The obvious association with weaponization of this technology is understandable, as I’ve just mentioned, but while the threat of nuclear weapons is ever-present, so is the weakness of a collective reliance on any one country’s supply of fuel. It’s a tremendous vulnerability. Whenever winter comes, Germany requires gas to heat around half of its homes, gas which it does not have [MA10]. The strong stance it took at the start of the Ukraine war is now in doubt against a burgeoning demand for power. This may eventually amount to lifting or easing certain sanctions against Russia, as has already happened to a smaller degree.
The effect of the war is being felt even in relatively apolitical developing nations like Bangladesh, where oil prices were recently raised by as much as 51%[MA11]. Bangladesh is now launching a bid to purchase Russian oil. More and more countries will bend to the need for oil and our united opposition to Russia’s aggression may slowly face a materialistic end. The biggest fear for many with nuclear energy is the threat of nuclear war. The reality, as I’ve said expressly, is that uranium has the ability to kill billions. But perhaps there is a different way of thinking about this? One that could potentially save millions of lives.
Every bit of uranium that we use to create clean energy is uranium that cannot be used to create nuclear warheads. In fact, around 10% of the uranium used in the operational nuclear reactors in America were taken from decommissioned warheads [MA12]. The world currently has uranium stores that can last us for a few hundred years. And while it is certainly not a renewable energy source, it can buy us two very important things: Time to get our technology good enough to harness the power of renewables, and alleviation of military leverage by countries like Russia.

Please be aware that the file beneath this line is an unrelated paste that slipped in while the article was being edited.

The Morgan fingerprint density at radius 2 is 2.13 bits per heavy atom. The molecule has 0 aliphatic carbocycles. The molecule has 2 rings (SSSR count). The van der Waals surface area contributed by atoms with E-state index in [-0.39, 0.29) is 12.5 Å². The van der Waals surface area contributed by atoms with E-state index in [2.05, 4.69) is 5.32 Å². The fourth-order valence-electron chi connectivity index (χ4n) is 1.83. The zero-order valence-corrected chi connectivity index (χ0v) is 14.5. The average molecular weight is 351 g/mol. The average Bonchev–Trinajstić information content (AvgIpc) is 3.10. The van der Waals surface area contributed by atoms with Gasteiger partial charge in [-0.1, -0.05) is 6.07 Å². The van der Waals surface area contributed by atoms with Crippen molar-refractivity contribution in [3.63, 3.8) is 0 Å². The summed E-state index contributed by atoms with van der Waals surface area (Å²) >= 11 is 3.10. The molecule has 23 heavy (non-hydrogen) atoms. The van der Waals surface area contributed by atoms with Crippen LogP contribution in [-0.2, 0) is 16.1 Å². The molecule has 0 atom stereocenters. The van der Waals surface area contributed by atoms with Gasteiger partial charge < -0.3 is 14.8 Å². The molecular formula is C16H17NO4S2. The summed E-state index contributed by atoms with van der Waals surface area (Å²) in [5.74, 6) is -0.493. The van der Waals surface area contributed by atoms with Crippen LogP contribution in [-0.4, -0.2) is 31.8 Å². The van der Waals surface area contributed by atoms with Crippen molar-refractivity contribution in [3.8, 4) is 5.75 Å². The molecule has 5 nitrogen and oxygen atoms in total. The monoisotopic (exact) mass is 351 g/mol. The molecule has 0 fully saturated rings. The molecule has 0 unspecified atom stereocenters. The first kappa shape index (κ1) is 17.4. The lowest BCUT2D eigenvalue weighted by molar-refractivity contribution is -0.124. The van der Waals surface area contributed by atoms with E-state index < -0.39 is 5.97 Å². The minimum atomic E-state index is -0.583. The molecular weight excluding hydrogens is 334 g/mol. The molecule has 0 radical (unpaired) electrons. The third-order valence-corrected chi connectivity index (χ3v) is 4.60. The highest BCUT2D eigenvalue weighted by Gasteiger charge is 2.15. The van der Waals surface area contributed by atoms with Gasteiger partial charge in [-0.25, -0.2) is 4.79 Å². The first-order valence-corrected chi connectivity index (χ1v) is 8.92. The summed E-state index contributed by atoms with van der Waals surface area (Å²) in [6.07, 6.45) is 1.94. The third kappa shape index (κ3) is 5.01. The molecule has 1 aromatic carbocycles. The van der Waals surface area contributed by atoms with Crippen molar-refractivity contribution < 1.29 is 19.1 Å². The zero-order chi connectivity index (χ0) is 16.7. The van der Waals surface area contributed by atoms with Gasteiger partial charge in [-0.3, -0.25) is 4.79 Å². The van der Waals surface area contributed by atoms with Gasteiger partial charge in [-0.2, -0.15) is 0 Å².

But this is the reality with all forms of energy production, even renewable energy. They all come with risks and issues that need addressing. Solar farms take up huge amounts of space. Wind farms and turbines are oft-maligned for their noise levels and potential dangers to wildlife. These issues will need to be addressed before the world embraces nuclear power as a collective energy source. But if we didn’t take to the skies because we were afraid we’d crash, we would never have made the airplane. Yet we did, and today air travel is now the safest mode of transportation humanity has ever seen.
The fear of consequence, the same fear that has made airplanes the safest mode of transport, has meant that nuclear power is much safer than we can imagine. In what is now a rather famous statistic, today, fewer people die from nuclear power than they do from solar power per amount of energy produced. To make matters worse, about seven million people die from air pollution every year. When you factor in that solar farms release four times more carbon emissions than nuclear plants, it really puts into context the lack of perspective surrounding this rather old technology.
Put together, this explains an estimate from one of the leading climate scientists in the U.S, James Hansen, that as of 2013, nuclear power had saved 1.8 million lives that would otherwise have been lost from air pollution or accidents during energy production. Now again, this is not to dunk on solar energy by any stretch of the imagination. It’s only to give a clearer picture, that perhaps while we wait for renewables to get good enough to serve us completely, there might be a stop-gap.
One that is not only better than the alternatives we currently have, but also has the potential to reduce the number of warheads lurking in every corner of the world. In the end, I find it so fascinating that the same material, the same process can on the one hand completely annihilate humanity, yet on the other be the pillar to its sustenance.
At least for the time being.